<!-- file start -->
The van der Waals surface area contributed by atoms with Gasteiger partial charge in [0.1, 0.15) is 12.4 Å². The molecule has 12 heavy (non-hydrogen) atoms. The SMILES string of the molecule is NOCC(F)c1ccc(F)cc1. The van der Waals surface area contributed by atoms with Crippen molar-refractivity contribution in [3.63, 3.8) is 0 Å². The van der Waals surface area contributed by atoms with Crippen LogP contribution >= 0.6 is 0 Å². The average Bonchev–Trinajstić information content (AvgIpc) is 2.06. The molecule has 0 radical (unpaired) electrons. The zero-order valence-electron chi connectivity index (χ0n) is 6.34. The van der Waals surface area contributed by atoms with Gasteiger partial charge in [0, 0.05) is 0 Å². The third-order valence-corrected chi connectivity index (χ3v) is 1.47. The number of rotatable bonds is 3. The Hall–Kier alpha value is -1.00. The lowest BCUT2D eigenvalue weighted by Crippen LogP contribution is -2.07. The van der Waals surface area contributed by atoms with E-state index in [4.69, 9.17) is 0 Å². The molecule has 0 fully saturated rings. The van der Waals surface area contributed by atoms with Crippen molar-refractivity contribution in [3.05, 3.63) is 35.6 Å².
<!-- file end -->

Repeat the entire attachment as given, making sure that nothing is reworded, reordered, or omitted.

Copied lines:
The van der Waals surface area contributed by atoms with Gasteiger partial charge in [0.1, 0.15) is 12.4 Å². The molecule has 12 heavy (non-hydrogen) atoms. The SMILES string of the molecule is NOCC(F)c1ccc(F)cc1. The van der Waals surface area contributed by atoms with Crippen molar-refractivity contribution in [3.63, 3.8) is 0 Å². The van der Waals surface area contributed by atoms with Crippen LogP contribution >= 0.6 is 0 Å². The average Bonchev–Trinajstić information content (AvgIpc) is 2.06. The molecule has 0 radical (unpaired) electrons. The zero-order valence-electron chi connectivity index (χ0n) is 6.34. The van der Waals surface area contributed by atoms with Gasteiger partial charge in [0, 0.05) is 0 Å². The third-order valence-corrected chi connectivity index (χ3v) is 1.47. The number of rotatable bonds is 3. The Hall–Kier alpha value is -1.00. The lowest BCUT2D eigenvalue weighted by Crippen LogP contribution is -2.07. The van der Waals surface area contributed by atoms with E-state index in [4.69, 9.17) is 0 Å². The molecule has 0 fully saturated rings. The van der Waals surface area contributed by atoms with Crippen molar-refractivity contribution in [3.05, 3.63) is 35.6 Å².